The nicely finished black chassis measures 225mm x 200mm x 44mm and offers six USB connections, HDMI output, Ethernet, headphone and mic sockets, VGA output as well as Bluetooth and WiFi which can be disabled. As I am no fan of having a component broadcasting high-frequency electronic noise in close proximity of my system, I stuck to Ethernet. Disabling wireless features has consistently offered real improvements in sound quality with any computer or server type product I have used. Note that Keetakawee recommends connecting your DAC's USB cable to the top USB 2.0 connector on the rear of the Nimitra. He also recommends not connecting a USB storage device to the USB 3 connector directly below. I'm guessing both devices share the same USB bus, therefore separating the two makes sense. The front panel sports a centre mounted power up/off button. Boot up time is roughly 30 seconds.


A key design feature of the Nimitra is noise reduction. According to Keetakawee, one of the best ways to reduce electrical noise is to use low-power components rather than shoe-horn aftermarket filters and isolators that perhaps do more harm than good. Therefore, his processor is one of Intel's low-power models. There are no moving parts such as spinning hard drives or cooling fans. The hard drive is solid-state and only contains the OS and various music-related programs. The chassis and footers also assist in reducing resonance issues. The power supply is off-board.


Specifications are:
CPU: Intel Celeron J1900 Quad Core 2.0GHz
Memory: 4GB DDR3L
USB: 5 x USB 2.0 / 1 x USB 3.0
Connectivity: LAN / WiFi / Bluetooth / HDMI / VGA
Supported formats*: AAC, AIF, AIFC, AIFF, APE, ASF, ASX, BWF, CDA, DFF, DSF, FLAC, M2A, M4A, M4B, MP+, MP1, MP2, MP3, MP4, MPA, MPC, MPEG, MPG, MPGA, MPP, MPX, OGA, OGG, RADIO, W64, WASAPI, WAV, WMA, WMV, WV, WVX
Power input: 12VDC with 2.5mm DC jack
Power supply: 12V 5A switching 100-240V 50/60Hz (PSU upgrade is coming soon)
Dimension: 225(W) x 44(H) x 200(D) mm
Weight: 2kg
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* for streaming from built-in Asset UPnP library server with DSD64 support. JPLAY Streamer accepts only WAV and TIDAL streaming.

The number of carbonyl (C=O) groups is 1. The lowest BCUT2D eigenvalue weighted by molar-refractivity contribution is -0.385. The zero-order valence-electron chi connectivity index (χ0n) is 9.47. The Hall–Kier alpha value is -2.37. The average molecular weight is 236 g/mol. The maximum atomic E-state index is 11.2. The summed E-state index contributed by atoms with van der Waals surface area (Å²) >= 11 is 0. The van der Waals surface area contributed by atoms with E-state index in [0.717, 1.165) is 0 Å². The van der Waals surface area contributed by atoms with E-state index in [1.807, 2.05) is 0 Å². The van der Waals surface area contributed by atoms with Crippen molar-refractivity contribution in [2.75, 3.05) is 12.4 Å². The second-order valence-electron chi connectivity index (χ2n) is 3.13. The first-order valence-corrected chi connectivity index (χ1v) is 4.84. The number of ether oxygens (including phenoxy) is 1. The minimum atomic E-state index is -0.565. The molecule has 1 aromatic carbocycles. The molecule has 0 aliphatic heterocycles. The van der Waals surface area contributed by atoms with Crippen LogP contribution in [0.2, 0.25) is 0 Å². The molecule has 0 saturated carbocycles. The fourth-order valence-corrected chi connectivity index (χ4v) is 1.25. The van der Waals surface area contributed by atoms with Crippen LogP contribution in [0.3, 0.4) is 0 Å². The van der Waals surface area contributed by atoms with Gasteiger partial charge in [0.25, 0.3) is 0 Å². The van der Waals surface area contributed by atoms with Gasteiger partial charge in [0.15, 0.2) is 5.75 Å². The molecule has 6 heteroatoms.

While the Nimitra does not require a monitor, mouse or keyboard, you'll probably want to keep them on hand if you wish to install other library management/playback software such as minimserver, Foobar or JRiver Media Center. I eventually installed JRMC as I prefer its feature set and flexibility over that of Asset. Also, some folks may want to adjust some of JPlay Streamer's parameters from their defaults although Keetakawee stressed that he had selected what he thought were the optimum settings for the Nimitra. Asset UPnP Server supports pretty much any format available including all the popular ones like AIFF, DFF, DSF, FLAC, MP3 and WAV. As JPlay Streamer only accepts WAV and Tidal streaming, Asset transcodes all supported formats to WAV files (or DoP for DSD). Note that Asset currently only supports DSD64 which was another reason I mostly used JRMC even though I can literately count the DSD128 albums I have on one hand. For me it was no deal breaker as I do not have a preference for DSD or high-resolution PCM. Some folks go gaga over one format or the other but to my ears it's just a case of apples versus oranges. Regarding transcoding FLAC files to WAV, for whatever reason regardless the platform or software be it Asset, JRMC or minimserver; this process has consistently provided a notable uptick in sound quality. If the playback software you currently use offers on-the-fly transcoding, give it a try.